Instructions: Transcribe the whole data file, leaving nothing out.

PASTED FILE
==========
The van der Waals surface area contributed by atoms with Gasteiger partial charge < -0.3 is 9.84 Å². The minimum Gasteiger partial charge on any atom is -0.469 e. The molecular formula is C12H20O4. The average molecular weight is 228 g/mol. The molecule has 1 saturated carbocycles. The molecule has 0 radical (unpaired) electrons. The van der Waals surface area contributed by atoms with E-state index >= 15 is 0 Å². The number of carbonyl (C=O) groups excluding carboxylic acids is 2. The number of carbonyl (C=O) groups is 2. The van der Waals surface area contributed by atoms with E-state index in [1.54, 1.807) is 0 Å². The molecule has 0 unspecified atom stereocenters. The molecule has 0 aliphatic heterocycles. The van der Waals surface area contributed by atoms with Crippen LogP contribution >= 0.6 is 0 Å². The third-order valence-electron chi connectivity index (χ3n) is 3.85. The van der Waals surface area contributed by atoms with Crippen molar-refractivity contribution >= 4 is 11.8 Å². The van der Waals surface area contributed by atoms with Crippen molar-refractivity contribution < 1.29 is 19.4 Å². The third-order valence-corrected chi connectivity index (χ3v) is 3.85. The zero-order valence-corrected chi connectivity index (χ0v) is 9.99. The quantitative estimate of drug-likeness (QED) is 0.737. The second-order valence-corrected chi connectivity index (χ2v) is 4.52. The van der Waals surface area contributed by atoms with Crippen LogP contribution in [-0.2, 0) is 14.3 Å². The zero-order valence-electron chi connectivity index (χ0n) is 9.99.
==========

The van der Waals surface area contributed by atoms with Gasteiger partial charge < -0.3 is 9.84 Å². The minimum Gasteiger partial charge on any atom is -0.469 e. The molecular formula is C12H20O4. The average molecular weight is 228 g/mol. The molecule has 1 saturated carbocycles. The molecule has 0 radical (unpaired) electrons. The van der Waals surface area contributed by atoms with E-state index >= 15 is 0 Å². The number of carbonyl (C=O) groups excluding carboxylic acids is 2. The number of carbonyl (C=O) groups is 2. The van der Waals surface area contributed by atoms with E-state index in [1.54, 1.807) is 0 Å². The molecule has 0 unspecified atom stereocenters. The molecule has 0 aliphatic heterocycles. The van der Waals surface area contributed by atoms with Crippen LogP contribution >= 0.6 is 0 Å². The third-order valence-electron chi connectivity index (χ3n) is 3.85. The van der Waals surface area contributed by atoms with Crippen molar-refractivity contribution >= 4 is 11.8 Å². The van der Waals surface area contributed by atoms with Crippen molar-refractivity contribution < 1.29 is 19.4 Å². The third-order valence-corrected chi connectivity index (χ3v) is 3.85. The zero-order valence-corrected chi connectivity index (χ0v) is 9.99. The quantitative estimate of drug-likeness (QED) is 0.737. The second-order valence-corrected chi connectivity index (χ2v) is 4.52. The van der Waals surface area contributed by atoms with Crippen LogP contribution in [-0.2, 0) is 14.3 Å². The zero-order valence-electron chi connectivity index (χ0n) is 9.99.